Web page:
The beauty found in Denali is many things. It is not only the tallest mountain in North America. It is a  preserve where visitors can view nature…wildlife, plants, flowers, whatever it has to offer… in its natural habitat, without fear of being disturbed. It is also a place where wildlife can live in harmony without fear of being hunted, with the exception of their natural predators, where nature keeps the balance.

The Wilderness of Denali can be described as a weave – an intact living tapestry.

“An ecosystem is a tapestry of species and relationships. Chop away a section, isolate that section, and there arises the problem of unraveling.” – David Quammen, The Song of the Dodo.

There is only one road in Denali National Park. It is 91 miles, between McKinley Park Station and Kantishna, a mining camp from 1923 to 1938, and is the longest trail in the park. There are a variety of ways to experience Denali National Park, but private vehicles are restricted at Mile 15 at Savage River. Only tour buses are allowed beyond Mile 15. The road is paved to Savage River where we checked in at the ranger station, so they had a record of who was in the park

Remember you can click on any picture to enlarge it and simply click the x to close out of it..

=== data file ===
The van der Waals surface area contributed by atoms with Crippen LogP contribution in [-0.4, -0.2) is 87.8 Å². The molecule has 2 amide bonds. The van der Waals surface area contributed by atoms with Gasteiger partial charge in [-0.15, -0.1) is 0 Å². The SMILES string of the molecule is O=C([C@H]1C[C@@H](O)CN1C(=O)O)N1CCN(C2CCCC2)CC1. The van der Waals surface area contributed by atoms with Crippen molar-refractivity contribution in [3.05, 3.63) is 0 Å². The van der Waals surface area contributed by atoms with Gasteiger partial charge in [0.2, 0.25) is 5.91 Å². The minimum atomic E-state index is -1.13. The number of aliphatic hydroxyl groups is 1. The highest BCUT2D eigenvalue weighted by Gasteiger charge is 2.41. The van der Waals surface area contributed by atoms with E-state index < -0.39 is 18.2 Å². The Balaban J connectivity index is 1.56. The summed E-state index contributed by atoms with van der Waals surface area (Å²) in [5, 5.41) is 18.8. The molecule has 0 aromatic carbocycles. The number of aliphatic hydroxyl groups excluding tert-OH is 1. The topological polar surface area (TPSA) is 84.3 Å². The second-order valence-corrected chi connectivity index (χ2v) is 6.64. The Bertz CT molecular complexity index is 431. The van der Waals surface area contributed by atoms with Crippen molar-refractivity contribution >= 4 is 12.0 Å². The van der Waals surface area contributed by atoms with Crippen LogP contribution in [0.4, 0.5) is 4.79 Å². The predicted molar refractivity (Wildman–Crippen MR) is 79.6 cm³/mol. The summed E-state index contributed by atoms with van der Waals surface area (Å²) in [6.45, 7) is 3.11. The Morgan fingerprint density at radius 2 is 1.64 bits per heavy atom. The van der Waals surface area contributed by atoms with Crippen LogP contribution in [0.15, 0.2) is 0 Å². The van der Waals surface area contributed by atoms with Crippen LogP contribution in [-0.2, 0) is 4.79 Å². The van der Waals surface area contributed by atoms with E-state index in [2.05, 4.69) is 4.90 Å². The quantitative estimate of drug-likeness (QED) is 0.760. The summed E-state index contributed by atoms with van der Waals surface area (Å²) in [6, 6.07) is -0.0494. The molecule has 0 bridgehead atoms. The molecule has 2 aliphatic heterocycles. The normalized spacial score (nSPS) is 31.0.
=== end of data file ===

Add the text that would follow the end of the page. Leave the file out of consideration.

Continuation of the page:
Checking in with the ranger at Savage River Check Station, milepost 14.7 
It was definitely raining as we continued past mile 15 where the pavement ended and mountains came into view. A heavy equipment crew parked their equipment on the other side of the bridge after getting rained out for the day. You can still see rain on the windshield as the mountain with patches of snow appears.

Rain continued as the pavement ended. 

Mountains came into view.

Heavy equipment crew was done for the day.

Rain is still hitting the windshield when this mountain with patches of snow appears.
Green shuttle buses also travel the park road farther into the park. They provide no narrated tour, nor snacks or beverages.  Farther along I spotted a scenic stream from the window of our bus.

A green shuttle bus was headed back to the visitor center complex.